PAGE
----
A Tax-Advantaged Option too Many Families Overlook
By PAUL TAGHIBAGI | Special to the Palisadian-Post
At first glance, a Roth IRA might seem an unusual college savings vehicle. Upon further examination, it may look like a particularly smart choice.
A Roth IRA allows you to save for college without the constraints of a college fund. This is an important distinction, because you cannot predict everything about your child’s educational future.
What if you contribute to a 529 plan or a Coverdell ESA, and then your child decides not to go to college? Or, what if you save for years through one of these plans, with the goal of paying tuition at an elite school, and then a great university steps forward to offer your child a major scholarship or a full ride?
If you take funds out of a Coverdell ESA or 529 college savings plan and use them for anything but qualified education expenses, an income tax bill will result, plus a 10 percent Internal Revenue Service penalty on account earnings. (The 10 percent penalty is waived for 529 plan beneficiaries who get scholarships.)
You gain flexibility when you save for college using a Roth IRA. If your child gets a scholarship, elects not to attend college or goes to a less expensive college than you anticipated, you still have an invested, tax-advantaged account left to use for your retirement, with the potential to withdraw 100 percent of it, tax free.
You can withdraw Roth IRA contributions at any time and for any reason without incurring taxes or penalties. When you are an original owner of a Roth IRA and you are age 59-and-a-half or older, you can withdraw your Roth IRA’s earnings tax-free, so long as the IRA has existed for five years.
From a college savings standpoint, all this is great: Parents 60 and older who have owned a Roth for at least five years may draw it down without any of that money being taxed, and younger parents may withdraw at least part of the money in a Roth IRA, tax free.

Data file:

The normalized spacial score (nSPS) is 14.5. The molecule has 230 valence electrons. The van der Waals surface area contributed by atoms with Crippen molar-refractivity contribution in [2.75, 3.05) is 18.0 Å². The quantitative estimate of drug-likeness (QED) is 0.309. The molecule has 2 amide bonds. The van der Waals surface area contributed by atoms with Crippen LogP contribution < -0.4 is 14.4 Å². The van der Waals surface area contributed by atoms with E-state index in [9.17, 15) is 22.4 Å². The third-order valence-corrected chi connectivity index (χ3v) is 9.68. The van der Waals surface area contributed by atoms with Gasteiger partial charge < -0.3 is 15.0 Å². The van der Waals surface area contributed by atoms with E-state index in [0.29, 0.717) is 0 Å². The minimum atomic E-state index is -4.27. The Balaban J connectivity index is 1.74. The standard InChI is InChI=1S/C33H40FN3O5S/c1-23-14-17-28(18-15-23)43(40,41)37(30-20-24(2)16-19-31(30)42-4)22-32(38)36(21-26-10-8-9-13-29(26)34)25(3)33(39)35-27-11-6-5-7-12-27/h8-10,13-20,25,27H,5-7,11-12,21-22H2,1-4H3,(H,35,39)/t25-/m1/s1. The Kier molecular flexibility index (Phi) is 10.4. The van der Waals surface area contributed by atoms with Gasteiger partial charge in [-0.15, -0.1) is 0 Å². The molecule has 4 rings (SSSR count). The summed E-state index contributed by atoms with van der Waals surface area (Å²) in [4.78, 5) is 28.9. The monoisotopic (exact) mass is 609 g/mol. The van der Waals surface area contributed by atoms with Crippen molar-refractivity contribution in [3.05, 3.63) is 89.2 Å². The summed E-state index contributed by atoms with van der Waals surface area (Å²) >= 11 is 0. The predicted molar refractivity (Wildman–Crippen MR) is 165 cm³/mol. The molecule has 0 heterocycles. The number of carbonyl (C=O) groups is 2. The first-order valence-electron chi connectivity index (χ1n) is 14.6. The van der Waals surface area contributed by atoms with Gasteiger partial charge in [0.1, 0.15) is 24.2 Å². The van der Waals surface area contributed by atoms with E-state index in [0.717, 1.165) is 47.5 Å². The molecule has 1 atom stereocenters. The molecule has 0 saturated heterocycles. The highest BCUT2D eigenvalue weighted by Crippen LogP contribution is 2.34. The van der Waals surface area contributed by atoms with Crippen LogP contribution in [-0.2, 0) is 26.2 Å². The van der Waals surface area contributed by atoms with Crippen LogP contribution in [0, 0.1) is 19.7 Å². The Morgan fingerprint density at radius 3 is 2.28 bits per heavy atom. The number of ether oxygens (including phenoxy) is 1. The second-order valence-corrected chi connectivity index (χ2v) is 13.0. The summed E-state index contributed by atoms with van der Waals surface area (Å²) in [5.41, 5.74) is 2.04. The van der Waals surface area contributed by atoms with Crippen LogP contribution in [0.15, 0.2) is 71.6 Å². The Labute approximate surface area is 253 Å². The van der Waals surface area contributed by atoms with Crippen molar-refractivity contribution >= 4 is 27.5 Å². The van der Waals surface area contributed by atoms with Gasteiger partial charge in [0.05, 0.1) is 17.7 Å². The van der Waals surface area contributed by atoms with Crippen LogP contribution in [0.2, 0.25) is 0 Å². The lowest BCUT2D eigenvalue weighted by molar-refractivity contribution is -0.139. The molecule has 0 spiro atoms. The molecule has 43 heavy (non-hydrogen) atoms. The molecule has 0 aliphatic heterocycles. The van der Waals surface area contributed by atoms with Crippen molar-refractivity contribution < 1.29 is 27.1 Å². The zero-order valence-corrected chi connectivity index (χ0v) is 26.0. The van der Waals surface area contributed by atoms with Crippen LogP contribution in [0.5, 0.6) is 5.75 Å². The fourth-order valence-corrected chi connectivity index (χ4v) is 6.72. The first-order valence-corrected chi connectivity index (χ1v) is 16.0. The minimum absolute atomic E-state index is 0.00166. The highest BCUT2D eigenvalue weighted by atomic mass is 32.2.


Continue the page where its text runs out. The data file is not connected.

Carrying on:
You probably know that the IRS discourages withdrawals of Roth IRA earnings before age 59-and-a-half with a 10 percent early withdrawal penalty. This penalty is not assessed, however, if the early withdrawal is used for qualified higher education expenses. Occasionally, parents roll over money from workplace retirement plans into Roth IRAs to take advantage of this exemption.
With a Roth IRA, your investment options are broad. In contrast, many 529 college savings plans give you only limited investment choices.
Admittedly, a Roth IRA is not a perfect college savings vehicle. It has some drawbacks and the big one is the annual contribution limit. You can currently contribute up to $5,500 to a Roth IRA per year, $6,500 per year if you are 50 or older. That pales next to the limits for 529 college savings plans.
Some families earn too much money to open a Roth IRA. Joint filers, for example, cannot contribute to a Roth if they make in excess of $198,999 in 2018. There is a potential move around this obstacle: the so-called “backdoor Roth IRA.”
You create a “backdoor Roth IRA” by rolling over assets from a traditional IRA into a Roth. That action has tax consequences, and once the rollover is made, you are prohibited from putting the assets back into the traditional IRA.
Lastly, there is a bit of an impact on financial aid prospects. When funds are distributed from a Roth IRA and used to pay for college costs, those distributions are defined as untaxed income on the Free Application for Federal Student Aid (FAFSA). Fortunately, the total asset value of the Roth IRA is not reported on the FAFSA.
Roth IRAs may help families who want to save for retirement and college. If you already have a good start on retirement savings and want to open one with the intention of using it as a college fund, it may be a superb idea.
If you like the potential of having tax-free retirement income and may need a little more college funding for your kids, it may be a good idea as well. Talk to a financial professional to see how well it might fit in your overall financial or retirement strategy.
Paul Taghibagi may be reached at 310-712-2323, firstname.lastname@example.org or seia.com/bio/paul-taghibagi.